We see Alternative Regionalism as one of the ways to break down hegemonic economic and political control globally, to monitor and seek solutions to the problems of the world for which globalisation has proved to fail to provide solutions, resulting instead in catastrophic crises that we have seen the world reeling under of late.
The program looks at current regional formations like the Association of Southeast Asian Nations (ASEAN), the South Asian Association for Regional Cooperation (SAARC), the Asia-Europe Meeting (ASEM), among others, and assess their effectiveness in creating regional centres of economic and political power based on complementarity. Do they help build alternatives to neo-liberal globalisation that give heavy emphasis on free trade?
The sub-programme also looks at experiences in other part so the world where there have been experiments and experiences in different kinds of regional cooperation. The emphasis is not just on governments but on peoples and on people-to-people alliance building and problem solving.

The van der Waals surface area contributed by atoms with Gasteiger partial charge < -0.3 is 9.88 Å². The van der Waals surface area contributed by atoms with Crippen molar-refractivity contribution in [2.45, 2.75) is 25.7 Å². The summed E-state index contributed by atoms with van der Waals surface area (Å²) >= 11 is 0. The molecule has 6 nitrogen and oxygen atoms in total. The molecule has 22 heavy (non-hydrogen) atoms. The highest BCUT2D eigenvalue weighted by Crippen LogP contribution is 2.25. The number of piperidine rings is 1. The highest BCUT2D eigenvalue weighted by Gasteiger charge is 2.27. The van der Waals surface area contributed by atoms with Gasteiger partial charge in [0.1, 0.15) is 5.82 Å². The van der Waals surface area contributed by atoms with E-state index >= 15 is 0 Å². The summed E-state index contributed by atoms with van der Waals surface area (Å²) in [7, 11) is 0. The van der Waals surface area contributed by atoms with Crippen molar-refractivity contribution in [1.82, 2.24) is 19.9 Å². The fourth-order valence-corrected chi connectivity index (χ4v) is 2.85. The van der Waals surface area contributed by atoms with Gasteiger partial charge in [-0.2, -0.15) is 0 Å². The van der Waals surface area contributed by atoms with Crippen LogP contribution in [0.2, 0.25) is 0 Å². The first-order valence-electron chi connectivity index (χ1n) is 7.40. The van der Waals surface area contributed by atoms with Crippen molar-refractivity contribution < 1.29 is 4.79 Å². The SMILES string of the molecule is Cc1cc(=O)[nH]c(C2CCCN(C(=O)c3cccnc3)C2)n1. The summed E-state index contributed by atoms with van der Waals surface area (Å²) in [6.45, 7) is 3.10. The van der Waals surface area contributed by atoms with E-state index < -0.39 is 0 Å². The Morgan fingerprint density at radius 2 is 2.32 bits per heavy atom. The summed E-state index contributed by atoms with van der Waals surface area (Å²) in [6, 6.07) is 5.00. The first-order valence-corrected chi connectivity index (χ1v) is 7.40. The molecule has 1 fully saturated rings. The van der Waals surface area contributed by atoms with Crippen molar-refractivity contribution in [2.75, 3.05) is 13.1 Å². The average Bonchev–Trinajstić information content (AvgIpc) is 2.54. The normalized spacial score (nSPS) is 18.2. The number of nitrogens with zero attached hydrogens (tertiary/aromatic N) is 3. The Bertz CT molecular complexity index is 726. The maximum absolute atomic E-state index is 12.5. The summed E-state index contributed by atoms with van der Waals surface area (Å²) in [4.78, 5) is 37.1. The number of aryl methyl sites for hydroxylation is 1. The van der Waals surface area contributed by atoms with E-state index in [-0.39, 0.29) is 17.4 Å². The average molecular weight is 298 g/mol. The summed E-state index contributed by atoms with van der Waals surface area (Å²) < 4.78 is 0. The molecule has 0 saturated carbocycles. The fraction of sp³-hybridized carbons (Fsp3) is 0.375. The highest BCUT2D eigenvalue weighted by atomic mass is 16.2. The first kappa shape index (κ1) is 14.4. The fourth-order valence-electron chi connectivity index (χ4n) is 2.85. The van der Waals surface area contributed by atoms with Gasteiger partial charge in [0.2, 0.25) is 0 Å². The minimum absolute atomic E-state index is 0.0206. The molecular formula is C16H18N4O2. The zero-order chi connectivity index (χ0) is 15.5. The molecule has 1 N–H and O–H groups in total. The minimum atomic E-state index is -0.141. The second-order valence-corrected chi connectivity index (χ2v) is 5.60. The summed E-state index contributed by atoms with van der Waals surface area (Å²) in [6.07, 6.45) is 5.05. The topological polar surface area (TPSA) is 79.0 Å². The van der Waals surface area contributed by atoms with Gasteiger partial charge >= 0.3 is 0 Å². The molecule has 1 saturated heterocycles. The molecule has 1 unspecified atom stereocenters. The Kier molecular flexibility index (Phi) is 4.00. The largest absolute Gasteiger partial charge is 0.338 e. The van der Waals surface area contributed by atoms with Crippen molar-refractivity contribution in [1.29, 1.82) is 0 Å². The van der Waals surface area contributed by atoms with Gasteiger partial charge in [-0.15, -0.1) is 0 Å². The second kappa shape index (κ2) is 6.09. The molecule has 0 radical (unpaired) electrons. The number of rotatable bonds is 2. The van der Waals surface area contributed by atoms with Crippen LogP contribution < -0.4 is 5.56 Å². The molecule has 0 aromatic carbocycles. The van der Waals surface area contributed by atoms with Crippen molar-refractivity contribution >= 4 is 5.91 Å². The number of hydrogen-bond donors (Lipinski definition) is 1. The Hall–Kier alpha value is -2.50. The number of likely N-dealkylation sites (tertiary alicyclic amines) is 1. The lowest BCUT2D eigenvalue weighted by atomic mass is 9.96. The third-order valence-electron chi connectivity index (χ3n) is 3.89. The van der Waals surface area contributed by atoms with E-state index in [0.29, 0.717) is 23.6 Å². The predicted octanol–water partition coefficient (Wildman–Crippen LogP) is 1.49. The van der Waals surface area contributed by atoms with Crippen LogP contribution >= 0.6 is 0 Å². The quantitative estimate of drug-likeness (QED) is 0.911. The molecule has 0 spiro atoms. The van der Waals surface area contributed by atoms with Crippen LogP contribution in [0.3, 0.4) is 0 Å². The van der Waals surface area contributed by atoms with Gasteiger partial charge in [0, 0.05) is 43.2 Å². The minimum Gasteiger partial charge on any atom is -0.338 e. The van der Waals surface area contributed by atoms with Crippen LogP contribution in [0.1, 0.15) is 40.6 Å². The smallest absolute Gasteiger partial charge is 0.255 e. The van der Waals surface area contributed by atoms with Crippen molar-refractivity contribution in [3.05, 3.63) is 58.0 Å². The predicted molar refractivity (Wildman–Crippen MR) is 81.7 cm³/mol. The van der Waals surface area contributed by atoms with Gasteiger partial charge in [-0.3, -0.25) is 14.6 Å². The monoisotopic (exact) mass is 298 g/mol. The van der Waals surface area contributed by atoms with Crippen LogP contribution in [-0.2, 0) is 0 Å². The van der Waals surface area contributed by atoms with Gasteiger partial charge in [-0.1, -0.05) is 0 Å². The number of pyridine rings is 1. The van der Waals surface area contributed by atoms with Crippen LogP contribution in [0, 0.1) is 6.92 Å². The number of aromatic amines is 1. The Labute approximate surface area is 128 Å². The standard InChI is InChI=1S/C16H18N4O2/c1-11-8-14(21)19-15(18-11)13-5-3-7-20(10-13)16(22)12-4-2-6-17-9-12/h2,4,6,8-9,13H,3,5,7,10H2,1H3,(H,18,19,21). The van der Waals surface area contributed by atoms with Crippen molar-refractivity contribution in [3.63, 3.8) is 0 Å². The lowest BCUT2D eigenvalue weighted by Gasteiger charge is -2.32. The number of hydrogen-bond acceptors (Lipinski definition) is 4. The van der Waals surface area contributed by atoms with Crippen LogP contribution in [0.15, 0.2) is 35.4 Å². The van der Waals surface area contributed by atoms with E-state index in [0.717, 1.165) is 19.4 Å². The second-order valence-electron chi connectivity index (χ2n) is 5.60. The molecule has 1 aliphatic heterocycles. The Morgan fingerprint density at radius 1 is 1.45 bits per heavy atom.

The world is facing a climate and environmental crisis with clear manifestations in Asia. As the most populated region on the planet, the impacts of climate change are expected to have severe consequences for the most vulnerable and poor. Droughts and floods have already intensified in Asia. There were 30 million climate migrants in 2010, with a predicted 700 million to be affected by climate change by 2025.
China has become the world’s leading emitter of greenhouse gases (although in relation to population it is far below Western countries), with India in a similar situation. The key questions are if and how Asia’s booming economies can shift from their present trajectory to a more equitable, ecological and democratic path. This is important not only for ensuring social development and democracy, but because the ecosystems and resources underpinning the livelihoods of the vast majority of people in Asia are being destroyed by “business as usual” economic growth.
The processes and status of negotiations in the UNFCCC do not reflect the urgent and necessary actions needed to stop and reverse climate change. Instead, false solutions based on carbon market mechanisms and the financialization of nature are being promoted. The finance required to address climate change is merely a promise from developed countries. The negotiations, instead of strengthening the commitments of developed countries, ridicule whatever value left in the Kyoto Protocol.